8:45 PM: When Stephen Harper gets defensive, he gives a half chuckle, like, “can you believe these guys?” Although he is often praised as a great debater, this is a potential flaw in his style. (Desmond Cole)

8:42 PM: Justin Trudeau has frequently said two phrases about Stephen Harper.

  1. “Mr. Harper, no one believes you.”
  2. “That’s not true, Mr. Harper.”

(David Hains)

8:42 PM: Having just been confronted with Elizabeth May pointing out that emissions are up, Harper claims that CO2 emissions are down. They are not. They have steadily risen since 2009. Environment Canada itself confirms this. Stephen Harper is plainly lying. (Christopher Bird)

8:37 PM: This debate actually has a lot of policy discussion, which is great to see. (David Hains)

8:34 PM: Harper claims that “large majorities” of both Americans and Canadians support the Keystone XL pipeline. According to the Wall Street Journal, 41 per cent of Americans support the pipeline (versus 20 per cent opposed and 37 per cent unsure), and according to Nanos Research 48 per cent of Canadians support the pipeline and 46 percent oppose. These are neither large nor majorities. Discuss. (Christopher Bird)

8:30 PM: A very scientific online poll shows that Thomas Mulcair has the most people clicking online on the social medias and the Facebooks and so forth. It’s online! It’s the future! (Christopher Bird)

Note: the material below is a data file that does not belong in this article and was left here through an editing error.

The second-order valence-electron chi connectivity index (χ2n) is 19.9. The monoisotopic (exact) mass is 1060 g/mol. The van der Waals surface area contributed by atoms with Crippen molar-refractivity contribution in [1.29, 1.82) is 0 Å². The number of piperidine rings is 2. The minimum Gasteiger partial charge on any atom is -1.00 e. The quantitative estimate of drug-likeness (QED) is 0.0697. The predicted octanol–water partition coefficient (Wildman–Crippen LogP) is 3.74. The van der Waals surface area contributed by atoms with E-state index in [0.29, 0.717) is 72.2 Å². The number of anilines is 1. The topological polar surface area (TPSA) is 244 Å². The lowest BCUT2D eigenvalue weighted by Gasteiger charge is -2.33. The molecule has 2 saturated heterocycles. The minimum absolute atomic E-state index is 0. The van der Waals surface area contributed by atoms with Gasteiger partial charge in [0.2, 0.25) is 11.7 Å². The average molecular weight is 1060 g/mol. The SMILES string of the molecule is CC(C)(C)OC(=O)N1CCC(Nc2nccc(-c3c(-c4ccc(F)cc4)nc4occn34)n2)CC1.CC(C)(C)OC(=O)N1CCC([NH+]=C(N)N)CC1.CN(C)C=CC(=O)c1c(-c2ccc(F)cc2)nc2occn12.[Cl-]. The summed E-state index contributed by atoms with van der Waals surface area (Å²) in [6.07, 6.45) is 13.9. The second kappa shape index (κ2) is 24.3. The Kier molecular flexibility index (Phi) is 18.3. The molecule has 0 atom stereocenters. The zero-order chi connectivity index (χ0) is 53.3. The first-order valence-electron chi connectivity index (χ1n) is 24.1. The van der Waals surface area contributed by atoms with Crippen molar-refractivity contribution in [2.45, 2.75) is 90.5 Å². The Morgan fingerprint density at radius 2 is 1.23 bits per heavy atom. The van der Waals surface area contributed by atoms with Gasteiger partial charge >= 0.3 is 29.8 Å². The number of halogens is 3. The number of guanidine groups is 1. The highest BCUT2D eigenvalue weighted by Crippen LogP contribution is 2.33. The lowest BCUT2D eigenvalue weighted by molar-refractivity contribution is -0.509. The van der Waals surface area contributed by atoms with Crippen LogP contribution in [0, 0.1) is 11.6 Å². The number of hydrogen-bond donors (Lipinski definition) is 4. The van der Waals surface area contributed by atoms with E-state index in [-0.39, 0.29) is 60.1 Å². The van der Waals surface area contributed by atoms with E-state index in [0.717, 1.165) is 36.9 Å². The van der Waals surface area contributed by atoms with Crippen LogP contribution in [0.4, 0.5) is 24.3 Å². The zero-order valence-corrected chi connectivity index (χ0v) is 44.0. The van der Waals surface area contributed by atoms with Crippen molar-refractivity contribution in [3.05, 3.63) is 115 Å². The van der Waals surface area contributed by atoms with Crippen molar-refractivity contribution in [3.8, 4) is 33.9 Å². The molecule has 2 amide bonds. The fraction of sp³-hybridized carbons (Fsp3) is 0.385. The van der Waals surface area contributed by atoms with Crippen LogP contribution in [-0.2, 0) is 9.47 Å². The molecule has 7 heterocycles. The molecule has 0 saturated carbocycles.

8:27 PM: Paul Wells led off this debate by asking Justin Trudeau if tax cuts alone are enough to stimulate the economy. Trudeau hasn’t offered more substantive plans, except to say government needs to help create jobs. He seems to be hoping his sharp attacks on Harper’s record will be enough to carry the debate. (Desmond Cole)

8:26 PM: “It’s clear you’re gonna do everything you can to hang onto your job, Mr. Harper. I’m going to create jobs for Canadians.” Mulcair with a pretty sharp and no doubt focus-tested burn. (Ian MacIntyre)

8:27 PM: A large portion of the country just took a shot after that World War II economy comment. (Jane Lytvynenko)

8:24 PM: Harper claims that Canada has the lowest deficits in the G7. Again – Germany’s budgets have been tighter. (And if you went to the G8 instead, so are Russia’s.) (Christopher Bird)